Bar association task force urges Congress to push for judicial review of Bush signing statements
George W. Bush did not invent the document known as the presidential signing statement; he inherited it. Franklin Roosevelt, Bill Clinton, and even James Monroe authored the statements, which spell out the president's sometimes controversial interpretation of the very law he's signing. But no president has used signing statements quite like Bush.
Although the president has not issued more statements in total than any other president, he has challenged more than 750 laws in more than 100 signing statements. And he has used them to, in effect, challenge parts of laws, and challenge them more aggressively, than any president before him. Bush's liberal use of those statements first attracted attention in December 2005, when he signed a torture banbut then added a statement reserving the right not to enforce the ban, alongside his signature. Since then, Congress has held a hearing to investigate Bush's use of the statements, a bipartisan advocacy group has condemned their use, and Democratic Rep. Barney Frank has introduced a bill that would allow Congress to override content in them that contradicts signed legislation.
Now, U.S. News has learned, an American Bar Association task force is set to suggest even stronger action. In a report to be released Monday, the task force will recommend that Congress pass legislation providing for some sort of judicial review of the signing statements. Some task force members want to simply give Congress the right to sue over the signing statements; other task force members will not characterize what sort of judicial review might ultimately emerge.
To mount a legal case, a person or group must have been granted "standing," or the right to file a lawsuit. Current law does not grant members of Congress such a right, and recent Supreme Court decisions have denied it in all but very exceptional cases. But Congress could consider bypassing that hurdle by writing a law to give its members the right to sue, a resolution in the task force's report declares, a source familiar with the task force report told U.S. News.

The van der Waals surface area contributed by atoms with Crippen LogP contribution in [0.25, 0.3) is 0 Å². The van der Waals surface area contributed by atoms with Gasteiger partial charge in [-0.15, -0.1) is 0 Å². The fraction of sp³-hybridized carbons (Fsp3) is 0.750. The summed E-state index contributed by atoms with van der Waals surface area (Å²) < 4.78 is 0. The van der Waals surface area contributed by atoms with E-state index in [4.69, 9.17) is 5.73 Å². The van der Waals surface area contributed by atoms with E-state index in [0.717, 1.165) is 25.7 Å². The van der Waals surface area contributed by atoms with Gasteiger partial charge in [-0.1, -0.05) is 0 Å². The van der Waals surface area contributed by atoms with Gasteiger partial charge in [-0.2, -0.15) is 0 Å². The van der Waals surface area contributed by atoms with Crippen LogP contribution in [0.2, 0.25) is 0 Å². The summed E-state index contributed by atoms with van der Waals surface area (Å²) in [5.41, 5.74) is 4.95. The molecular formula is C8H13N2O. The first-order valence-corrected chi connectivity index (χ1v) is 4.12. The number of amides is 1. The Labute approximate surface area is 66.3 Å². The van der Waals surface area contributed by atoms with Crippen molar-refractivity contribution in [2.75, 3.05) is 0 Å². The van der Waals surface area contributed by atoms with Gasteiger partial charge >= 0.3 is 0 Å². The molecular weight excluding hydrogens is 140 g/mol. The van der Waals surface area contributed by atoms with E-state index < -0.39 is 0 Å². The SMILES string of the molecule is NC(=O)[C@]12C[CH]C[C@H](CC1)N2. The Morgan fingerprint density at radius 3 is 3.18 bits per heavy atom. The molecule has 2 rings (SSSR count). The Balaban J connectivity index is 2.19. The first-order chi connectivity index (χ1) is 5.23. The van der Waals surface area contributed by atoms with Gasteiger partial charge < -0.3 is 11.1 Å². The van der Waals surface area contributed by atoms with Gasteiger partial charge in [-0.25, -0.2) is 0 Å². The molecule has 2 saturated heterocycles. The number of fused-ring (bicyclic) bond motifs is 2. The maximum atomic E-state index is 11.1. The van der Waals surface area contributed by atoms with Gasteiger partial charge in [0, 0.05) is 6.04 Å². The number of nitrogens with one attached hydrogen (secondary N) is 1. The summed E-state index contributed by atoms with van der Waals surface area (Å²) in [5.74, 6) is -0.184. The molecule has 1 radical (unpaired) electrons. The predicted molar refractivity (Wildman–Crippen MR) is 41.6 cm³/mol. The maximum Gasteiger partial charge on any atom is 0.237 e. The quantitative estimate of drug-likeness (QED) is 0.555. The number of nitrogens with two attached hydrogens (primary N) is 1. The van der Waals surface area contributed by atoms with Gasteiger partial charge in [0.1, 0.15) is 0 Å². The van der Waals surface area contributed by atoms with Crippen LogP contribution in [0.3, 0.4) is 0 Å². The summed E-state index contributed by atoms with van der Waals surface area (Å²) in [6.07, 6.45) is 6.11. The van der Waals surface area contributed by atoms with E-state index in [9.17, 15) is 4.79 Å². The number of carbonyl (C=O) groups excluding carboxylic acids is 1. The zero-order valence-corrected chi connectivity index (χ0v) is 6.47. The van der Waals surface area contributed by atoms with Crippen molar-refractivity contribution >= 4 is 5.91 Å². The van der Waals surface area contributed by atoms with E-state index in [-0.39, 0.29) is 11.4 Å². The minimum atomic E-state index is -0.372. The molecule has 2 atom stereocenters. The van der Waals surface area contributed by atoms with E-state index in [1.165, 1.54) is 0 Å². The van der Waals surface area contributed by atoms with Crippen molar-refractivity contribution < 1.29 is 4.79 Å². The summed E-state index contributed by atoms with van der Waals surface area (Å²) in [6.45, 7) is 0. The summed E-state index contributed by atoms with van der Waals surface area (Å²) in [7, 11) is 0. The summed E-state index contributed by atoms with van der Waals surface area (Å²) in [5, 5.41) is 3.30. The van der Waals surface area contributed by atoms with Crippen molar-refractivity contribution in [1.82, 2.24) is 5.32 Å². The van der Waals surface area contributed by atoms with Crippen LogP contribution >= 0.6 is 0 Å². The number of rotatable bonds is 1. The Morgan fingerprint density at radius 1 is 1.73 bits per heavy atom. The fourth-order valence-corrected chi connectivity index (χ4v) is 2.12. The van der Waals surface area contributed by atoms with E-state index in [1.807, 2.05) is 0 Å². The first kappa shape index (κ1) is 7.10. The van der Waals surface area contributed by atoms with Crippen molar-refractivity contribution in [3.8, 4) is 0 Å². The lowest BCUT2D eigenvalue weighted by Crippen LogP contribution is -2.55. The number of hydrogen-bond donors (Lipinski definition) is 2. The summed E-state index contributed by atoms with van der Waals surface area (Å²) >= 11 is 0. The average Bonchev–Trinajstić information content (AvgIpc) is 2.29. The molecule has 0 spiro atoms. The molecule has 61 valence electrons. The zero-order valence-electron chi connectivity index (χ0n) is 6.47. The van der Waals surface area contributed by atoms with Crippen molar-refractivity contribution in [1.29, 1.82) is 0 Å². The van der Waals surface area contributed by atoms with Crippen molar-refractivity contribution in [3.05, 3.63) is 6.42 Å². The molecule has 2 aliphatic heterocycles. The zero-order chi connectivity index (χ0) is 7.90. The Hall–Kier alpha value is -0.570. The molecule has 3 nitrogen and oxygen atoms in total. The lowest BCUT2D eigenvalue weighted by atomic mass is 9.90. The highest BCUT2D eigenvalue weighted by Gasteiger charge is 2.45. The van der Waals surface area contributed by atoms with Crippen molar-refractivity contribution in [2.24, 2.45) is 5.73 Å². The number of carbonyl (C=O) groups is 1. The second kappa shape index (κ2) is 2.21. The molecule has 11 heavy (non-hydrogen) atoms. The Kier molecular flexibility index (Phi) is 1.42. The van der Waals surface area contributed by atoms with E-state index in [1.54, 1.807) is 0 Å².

The resolution cannot become official aba policy without approval from the group's legislative body, scheduled to meet in Hawaii next month. The resolution cannot become official aba policy without approval from the group's legislative body, scheduled to meet in Hawaii next month.
There, the ABA will review four other resolutions, three directed to the president and one to Congress. The first three ask the president not to use signing statements as a kind of shortcut veto. If the president thinks a bill or part of a bill is unconstitutional, one of these resolution declares, he should feel free to say sobut he should do that before he signs it, not after. The other resolution suggests Congress craft legislation to make signing statements more transparent and more accessible. Currently, signing statements are not sent directly to Congress, and they are often ambiguous in their intent. But a law could require the president to write a report explaining exactly how and why he plans not to enforce a law, if he plans not to enforce it, for every signing statement he issues.